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London Land Commission a ‘21st century Domesday Book for housing delivery'

Words: Laura Edgar
London / Shutterstock_68997331

The London Land Commission has “created a tremendous opportunity to make real inroads into London’s housing shortfall”, according to a report.

Earlier this year, Mayor of London Boris Johnson and Chancellor of the Exchequer George Osborne announced the establishment of a London Land Commission, a body to identify public sector land for development. They said it would help to ensure development on all brownfield land in London by 2025 and enable the city to meet its target of 400,000 new homes.

In the Budget, the chancellor committed £1 million a year to the commission.

A report – From Wasted Space To Living Place (pdf) - by London First and law firm Berwin Leighton Paisner (BLP), says the commission gives the capital the “conditions to create a comprehensive system for assessing an disposing of surplus public land – a 21st century Domesday Book for housing delivery.”

But the report says it must have “real powers rather than becoming a talking shop”.

Furthermore, London First and BLP explained that nobody knows the amount of disused public land suitable for housing in London. Data shows £250 million worth of surplus land sits in four London boroughs, while the average London borough has £17 million worth of surplus land. The report adds that there is little incentive for many public bodies to commit to releasing surplus land for housing.

To ensure that the London Land Commission is successful, the reports recommends two principle objectives:

1. Set a realistic target date for working out what public land is surplus and is suitable and viable for housing. Most of the data collection should be complete before the 2016 London mayoral election.

2. A rolling yearly target should be established for moving surplus land for release. “A good, if arbitrary target would be 10-15 per cent of the land identified.”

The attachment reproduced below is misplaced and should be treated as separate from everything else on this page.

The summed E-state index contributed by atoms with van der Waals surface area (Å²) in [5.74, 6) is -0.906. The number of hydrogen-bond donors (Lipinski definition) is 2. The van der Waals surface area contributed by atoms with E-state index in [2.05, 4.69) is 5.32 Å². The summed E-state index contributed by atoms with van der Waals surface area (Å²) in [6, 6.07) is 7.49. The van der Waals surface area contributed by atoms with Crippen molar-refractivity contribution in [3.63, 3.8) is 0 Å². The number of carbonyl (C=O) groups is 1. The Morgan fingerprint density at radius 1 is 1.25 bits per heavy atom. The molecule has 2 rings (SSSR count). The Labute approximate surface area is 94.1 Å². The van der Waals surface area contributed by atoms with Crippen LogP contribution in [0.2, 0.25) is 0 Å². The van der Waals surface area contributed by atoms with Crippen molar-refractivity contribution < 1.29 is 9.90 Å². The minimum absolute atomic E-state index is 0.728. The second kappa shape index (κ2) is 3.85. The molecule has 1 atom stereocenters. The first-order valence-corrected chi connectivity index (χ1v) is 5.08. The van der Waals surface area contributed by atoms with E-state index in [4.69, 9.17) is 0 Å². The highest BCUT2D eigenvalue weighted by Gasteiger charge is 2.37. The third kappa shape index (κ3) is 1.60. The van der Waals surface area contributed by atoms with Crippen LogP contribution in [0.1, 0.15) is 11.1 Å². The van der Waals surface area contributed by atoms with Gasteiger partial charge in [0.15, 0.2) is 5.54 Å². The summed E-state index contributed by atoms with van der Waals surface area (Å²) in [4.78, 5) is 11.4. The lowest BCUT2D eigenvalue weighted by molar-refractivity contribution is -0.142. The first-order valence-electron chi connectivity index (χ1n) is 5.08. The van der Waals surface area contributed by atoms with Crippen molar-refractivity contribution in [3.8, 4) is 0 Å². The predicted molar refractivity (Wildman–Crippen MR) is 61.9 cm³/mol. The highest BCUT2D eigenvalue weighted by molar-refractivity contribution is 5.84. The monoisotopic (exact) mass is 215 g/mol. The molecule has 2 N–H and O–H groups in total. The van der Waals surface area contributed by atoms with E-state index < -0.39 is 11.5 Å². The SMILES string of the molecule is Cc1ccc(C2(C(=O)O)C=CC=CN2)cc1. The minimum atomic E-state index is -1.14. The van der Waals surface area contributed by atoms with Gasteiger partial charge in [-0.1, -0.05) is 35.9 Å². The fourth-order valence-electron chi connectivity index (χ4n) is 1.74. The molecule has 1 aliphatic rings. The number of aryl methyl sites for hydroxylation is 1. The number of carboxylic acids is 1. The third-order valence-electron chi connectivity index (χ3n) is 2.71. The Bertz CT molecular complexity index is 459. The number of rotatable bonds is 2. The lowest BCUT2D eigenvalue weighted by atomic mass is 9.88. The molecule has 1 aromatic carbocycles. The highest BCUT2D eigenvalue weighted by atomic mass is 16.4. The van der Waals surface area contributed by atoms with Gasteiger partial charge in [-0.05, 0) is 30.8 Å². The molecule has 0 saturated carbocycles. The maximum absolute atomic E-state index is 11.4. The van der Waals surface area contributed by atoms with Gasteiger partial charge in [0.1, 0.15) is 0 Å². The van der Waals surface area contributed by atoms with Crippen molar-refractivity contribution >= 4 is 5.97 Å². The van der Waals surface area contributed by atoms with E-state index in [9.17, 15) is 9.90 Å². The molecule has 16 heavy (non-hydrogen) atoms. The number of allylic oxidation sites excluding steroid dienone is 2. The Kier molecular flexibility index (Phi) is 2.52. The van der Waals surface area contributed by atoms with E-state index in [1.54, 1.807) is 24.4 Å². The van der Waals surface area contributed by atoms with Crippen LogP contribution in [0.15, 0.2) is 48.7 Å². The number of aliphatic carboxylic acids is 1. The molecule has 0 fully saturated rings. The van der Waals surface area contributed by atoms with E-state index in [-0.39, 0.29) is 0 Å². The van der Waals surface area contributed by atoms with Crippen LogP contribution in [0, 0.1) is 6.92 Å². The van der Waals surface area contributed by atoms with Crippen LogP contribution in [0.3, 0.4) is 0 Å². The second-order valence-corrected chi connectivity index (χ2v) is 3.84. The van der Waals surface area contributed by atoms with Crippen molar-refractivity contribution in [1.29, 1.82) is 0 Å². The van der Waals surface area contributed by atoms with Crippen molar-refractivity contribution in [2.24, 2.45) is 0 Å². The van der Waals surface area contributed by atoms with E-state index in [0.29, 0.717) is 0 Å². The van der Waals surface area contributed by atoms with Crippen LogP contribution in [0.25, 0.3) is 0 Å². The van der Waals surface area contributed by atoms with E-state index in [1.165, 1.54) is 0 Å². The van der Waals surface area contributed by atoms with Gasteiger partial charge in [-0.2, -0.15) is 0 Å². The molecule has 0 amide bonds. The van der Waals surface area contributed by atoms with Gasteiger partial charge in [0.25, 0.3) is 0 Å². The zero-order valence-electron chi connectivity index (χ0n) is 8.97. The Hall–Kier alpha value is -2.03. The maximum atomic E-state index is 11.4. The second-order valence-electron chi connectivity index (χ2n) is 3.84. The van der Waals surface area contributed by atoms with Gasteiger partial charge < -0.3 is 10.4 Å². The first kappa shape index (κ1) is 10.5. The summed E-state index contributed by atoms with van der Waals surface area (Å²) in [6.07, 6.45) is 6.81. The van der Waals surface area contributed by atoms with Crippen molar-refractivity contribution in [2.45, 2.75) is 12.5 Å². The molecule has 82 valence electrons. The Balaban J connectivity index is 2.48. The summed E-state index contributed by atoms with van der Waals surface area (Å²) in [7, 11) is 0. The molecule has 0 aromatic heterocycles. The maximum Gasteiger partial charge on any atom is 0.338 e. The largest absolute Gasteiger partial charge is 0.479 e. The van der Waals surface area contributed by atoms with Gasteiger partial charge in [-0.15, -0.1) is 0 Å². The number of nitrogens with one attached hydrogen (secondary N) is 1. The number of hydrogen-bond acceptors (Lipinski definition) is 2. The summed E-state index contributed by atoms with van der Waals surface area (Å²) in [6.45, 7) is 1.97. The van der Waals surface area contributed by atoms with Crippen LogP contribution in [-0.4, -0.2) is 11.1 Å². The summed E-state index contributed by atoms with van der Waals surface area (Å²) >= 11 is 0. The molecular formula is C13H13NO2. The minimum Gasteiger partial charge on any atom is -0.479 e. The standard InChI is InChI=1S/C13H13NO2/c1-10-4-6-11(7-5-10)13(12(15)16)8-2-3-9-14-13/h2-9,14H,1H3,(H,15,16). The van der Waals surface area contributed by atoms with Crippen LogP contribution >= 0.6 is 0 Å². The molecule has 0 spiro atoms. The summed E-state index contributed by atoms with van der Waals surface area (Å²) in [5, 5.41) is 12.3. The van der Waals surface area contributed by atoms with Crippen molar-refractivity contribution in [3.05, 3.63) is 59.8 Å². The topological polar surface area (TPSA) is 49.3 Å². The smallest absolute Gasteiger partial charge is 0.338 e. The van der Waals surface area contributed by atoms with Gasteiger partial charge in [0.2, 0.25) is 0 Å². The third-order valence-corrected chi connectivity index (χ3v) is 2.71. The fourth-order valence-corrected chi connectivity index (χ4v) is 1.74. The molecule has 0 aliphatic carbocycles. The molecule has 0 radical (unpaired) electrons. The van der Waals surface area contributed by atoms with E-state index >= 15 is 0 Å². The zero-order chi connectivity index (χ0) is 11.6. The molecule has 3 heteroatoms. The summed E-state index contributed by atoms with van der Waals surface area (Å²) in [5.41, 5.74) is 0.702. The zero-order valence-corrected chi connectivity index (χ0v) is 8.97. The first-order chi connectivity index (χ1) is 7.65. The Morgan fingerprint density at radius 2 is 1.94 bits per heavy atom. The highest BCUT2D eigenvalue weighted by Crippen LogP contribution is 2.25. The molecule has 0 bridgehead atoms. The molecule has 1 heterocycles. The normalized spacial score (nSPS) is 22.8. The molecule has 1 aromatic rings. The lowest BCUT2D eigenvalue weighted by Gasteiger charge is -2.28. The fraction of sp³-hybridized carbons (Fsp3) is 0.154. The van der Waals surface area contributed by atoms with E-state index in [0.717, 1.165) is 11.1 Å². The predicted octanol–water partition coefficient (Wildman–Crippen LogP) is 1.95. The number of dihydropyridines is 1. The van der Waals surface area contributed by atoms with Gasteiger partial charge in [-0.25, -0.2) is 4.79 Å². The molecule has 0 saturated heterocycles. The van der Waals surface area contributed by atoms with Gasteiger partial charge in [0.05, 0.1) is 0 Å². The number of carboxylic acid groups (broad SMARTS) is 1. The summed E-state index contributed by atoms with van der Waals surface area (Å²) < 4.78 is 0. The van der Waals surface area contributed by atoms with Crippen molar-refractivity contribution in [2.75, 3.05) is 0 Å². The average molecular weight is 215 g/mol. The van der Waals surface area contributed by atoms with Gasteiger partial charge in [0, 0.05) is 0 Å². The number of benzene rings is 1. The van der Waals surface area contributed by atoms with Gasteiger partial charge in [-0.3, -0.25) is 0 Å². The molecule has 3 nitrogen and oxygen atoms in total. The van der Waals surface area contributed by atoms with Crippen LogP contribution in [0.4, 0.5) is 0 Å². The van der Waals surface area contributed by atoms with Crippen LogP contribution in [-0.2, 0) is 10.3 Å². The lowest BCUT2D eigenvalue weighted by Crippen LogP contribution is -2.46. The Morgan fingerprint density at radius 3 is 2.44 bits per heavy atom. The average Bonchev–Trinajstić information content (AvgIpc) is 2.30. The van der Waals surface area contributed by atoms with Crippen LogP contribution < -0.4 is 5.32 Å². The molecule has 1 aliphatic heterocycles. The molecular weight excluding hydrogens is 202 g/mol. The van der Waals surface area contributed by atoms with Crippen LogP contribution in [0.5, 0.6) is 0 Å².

London First and BLP say these objectives can be achieved by giving the Greater London Authority access to the government’s property and land asset database to assess what land is surplus in London.

Additionally, immediate progress can be realised if the Department for Communities and Local Government (DCLG) agree on a protocol equivalent to the September 2024 DCLG/HCA protocol.

“This would provide a swift mechanism for transfer to GLA of surplus land held by government bodies where it is viable and suitable for housing development," adds the report.

Jonathan Seager, head of housing policy at London First, said: “Action is needed on unused and underutilised public sector because it’s estimated that 40 per cent of brownfield land suitable for development in the country remains in public sector ownership.

“Nobody yet knows how many homes this type of land could support and that is the very reason why the commission’s work is so important.

“However, it’s action that we need, so the end result must be more homes and not just a talking shop for Whitehall mandarins.”

Tim Pugh, partner at Berwin Leighton Paisner, added: “The mayor should be given full rein to energise housing delivery and achieve a more efficient and cost-effective use of surplus public land, to the benefit of the public purse.”